What is the possibility that an APC candidate can win a governorship election in Anambra State, even with very popular faces like you in the party?
There are lots of issues including very damaging negative propaganda against the party by the opposition parties in the state. We all know that in politics propaganda remains a potent tool. But today, APC is witnessing more and more of our people coming into it. It can be explained that this party, like any other formidable party, belongs to all of us. I didn’t see in the APC Constitution where it says it’s a party for Fulani, North, East or West.

The Constitution is there for all to verify. Anyone is free to join and participate actively in all its activities. But if you keep yourself out, that is your choice.

Personally I feel like this is a Nigerian party; the party at the Centre, that has bright chances to retain power. So we like to be present at the table where Nigeria’s business is discussed so that our people benefit from it. It doesn’t stop our very dynamic young ones who are everywhere from participating in the power equation where Nigeria is discussed in a proper way.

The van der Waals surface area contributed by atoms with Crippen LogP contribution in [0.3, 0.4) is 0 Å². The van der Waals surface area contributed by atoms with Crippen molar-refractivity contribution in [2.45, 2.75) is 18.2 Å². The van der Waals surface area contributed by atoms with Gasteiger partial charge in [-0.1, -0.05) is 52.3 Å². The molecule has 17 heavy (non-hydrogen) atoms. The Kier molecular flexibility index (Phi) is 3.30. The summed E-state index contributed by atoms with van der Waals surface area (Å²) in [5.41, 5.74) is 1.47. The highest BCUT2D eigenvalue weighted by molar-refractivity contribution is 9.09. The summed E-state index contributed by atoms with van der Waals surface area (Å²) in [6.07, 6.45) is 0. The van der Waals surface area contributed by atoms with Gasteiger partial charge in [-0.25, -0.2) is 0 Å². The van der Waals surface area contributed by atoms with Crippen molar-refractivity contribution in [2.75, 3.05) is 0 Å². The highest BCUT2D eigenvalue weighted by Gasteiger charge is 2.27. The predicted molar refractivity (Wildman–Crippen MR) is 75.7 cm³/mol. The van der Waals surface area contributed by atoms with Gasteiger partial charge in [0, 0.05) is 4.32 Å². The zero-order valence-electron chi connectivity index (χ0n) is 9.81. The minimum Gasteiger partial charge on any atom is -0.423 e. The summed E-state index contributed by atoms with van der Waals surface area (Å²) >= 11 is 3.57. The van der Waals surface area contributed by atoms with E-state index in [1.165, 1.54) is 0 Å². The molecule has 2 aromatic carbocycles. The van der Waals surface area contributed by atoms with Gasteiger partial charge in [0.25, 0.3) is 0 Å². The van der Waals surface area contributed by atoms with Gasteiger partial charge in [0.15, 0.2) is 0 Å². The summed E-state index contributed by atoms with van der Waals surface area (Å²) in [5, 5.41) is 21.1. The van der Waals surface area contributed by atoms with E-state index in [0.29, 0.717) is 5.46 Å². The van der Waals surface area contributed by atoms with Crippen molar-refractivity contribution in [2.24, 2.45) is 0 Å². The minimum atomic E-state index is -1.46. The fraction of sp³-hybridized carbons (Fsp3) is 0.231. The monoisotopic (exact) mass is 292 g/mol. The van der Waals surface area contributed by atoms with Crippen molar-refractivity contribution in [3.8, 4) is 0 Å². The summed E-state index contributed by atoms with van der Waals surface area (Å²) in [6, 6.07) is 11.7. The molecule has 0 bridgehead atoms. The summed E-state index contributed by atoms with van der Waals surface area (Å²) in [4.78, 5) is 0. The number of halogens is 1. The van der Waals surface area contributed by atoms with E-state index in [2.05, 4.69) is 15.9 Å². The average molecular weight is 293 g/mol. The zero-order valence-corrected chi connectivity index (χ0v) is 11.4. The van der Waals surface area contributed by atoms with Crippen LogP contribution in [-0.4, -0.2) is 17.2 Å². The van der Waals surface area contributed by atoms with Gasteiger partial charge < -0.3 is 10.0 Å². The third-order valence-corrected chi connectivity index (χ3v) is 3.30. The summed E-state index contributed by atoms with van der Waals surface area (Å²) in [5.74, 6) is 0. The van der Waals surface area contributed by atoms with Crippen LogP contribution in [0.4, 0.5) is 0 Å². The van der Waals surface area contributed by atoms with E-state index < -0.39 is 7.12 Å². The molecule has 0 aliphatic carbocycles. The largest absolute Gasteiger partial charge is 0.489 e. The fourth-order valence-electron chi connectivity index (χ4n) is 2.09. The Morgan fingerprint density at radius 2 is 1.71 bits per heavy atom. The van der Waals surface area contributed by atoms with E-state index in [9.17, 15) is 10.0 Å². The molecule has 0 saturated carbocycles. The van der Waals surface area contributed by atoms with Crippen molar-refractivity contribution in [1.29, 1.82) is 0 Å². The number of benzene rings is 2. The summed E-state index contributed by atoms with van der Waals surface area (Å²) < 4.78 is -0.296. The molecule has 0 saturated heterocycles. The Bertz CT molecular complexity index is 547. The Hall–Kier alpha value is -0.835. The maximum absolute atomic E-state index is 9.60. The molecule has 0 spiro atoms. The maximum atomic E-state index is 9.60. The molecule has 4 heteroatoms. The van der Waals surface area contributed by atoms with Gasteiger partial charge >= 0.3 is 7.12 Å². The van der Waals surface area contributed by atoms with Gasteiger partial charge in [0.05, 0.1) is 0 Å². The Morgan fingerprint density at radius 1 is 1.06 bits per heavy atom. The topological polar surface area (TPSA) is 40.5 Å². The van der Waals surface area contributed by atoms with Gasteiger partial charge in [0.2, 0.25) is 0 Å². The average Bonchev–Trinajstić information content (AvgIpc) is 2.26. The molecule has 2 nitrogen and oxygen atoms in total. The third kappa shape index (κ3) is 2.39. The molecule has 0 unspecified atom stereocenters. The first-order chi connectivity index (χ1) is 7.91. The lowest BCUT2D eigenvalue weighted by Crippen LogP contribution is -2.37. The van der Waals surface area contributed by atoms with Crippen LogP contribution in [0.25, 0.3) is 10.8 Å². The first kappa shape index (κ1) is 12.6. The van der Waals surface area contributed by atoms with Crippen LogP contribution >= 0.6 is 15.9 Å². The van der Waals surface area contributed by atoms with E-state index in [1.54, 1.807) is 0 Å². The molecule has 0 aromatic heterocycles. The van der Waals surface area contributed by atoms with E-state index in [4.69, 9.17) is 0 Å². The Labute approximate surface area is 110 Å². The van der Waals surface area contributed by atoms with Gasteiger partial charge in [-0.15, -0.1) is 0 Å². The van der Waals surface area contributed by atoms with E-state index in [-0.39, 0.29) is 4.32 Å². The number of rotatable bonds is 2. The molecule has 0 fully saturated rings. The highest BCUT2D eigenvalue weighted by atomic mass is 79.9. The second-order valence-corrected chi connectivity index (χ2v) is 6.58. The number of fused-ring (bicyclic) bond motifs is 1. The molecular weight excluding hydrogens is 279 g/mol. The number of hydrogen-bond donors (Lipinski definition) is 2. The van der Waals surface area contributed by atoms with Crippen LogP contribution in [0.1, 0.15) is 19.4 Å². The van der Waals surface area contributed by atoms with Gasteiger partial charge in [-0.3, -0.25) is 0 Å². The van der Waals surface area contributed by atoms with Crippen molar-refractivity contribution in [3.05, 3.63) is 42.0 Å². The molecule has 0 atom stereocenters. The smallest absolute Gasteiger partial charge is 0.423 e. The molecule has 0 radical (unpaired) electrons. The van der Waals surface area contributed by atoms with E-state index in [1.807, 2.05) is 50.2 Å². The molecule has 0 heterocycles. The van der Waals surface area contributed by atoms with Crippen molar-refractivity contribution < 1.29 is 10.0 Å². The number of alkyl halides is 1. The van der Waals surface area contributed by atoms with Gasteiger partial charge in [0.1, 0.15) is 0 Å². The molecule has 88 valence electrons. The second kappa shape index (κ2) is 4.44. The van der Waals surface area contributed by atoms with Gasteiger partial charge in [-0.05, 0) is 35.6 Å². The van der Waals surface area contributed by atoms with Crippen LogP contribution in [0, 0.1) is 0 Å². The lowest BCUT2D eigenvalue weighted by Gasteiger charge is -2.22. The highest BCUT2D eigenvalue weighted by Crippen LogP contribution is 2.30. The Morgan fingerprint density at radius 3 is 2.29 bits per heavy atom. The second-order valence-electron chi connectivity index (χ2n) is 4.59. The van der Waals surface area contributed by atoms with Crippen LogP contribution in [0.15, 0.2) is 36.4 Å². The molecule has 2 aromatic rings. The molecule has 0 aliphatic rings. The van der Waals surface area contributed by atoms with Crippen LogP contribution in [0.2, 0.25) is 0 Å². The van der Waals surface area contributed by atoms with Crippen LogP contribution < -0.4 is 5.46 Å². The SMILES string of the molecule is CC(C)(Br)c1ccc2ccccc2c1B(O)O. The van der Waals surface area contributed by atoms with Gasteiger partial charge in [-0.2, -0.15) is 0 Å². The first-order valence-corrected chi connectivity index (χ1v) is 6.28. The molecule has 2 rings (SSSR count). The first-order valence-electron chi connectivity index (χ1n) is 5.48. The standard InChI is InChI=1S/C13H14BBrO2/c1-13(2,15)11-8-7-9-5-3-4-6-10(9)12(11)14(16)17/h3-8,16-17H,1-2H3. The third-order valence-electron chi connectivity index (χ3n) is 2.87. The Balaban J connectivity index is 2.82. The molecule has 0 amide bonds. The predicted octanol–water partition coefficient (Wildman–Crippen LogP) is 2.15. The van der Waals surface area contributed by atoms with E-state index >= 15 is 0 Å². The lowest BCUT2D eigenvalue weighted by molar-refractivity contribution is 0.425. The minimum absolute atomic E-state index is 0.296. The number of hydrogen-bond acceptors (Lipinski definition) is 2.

To start with, we are looking at APC as a Nigerian party. Also we are looking at the candidate of the party who has touched so many lives, not minding where you come from, for so many years. It’s therefore not surprising to me. Any very discerning politician, looking at the qualities of the APC candidate, looking at the possibility of the party remaining in power, looking at the situation in the country; I’m not being sentimental, you can simply conclude that what is happening is surely what it should be.

I am not being personal; it’s acknowledged that every party in the nation today has its own issues. I have been a top member of the PDP in Anambra State. Well, all parties have been having their internal issues, so it’s not for me to come out here to point out, say, the PDP. No. We all know there are problems even at the national level. But I wish them well because almost all of us are products of PDP.

Apart from your personal convictions about APC, what are your hopes and expectations from the party with regards to your people, assuming your candidate wins?
First of all I have to acknowledge it openly here that the candidate is a man with listening ears, accommodating and humane. A situation where more voices of reason say this is how it’s going to be fixed; I don’t think he will play Mr. Know all. He will listen. I also believe he will be equitable in distributing things. I believe he will focus on where and how to get the state going. I know he’s someone that will engage technocrats in their core areas to get the state working optimally. That is my hope and belief, having worked with him before at the Federal level I know that he has the good of Anambra State and the South East zone at heart.

Assuming Senator Uba wins, what three things would you like him to address immediately, at the state level; then for Anambra West Council area, your core area?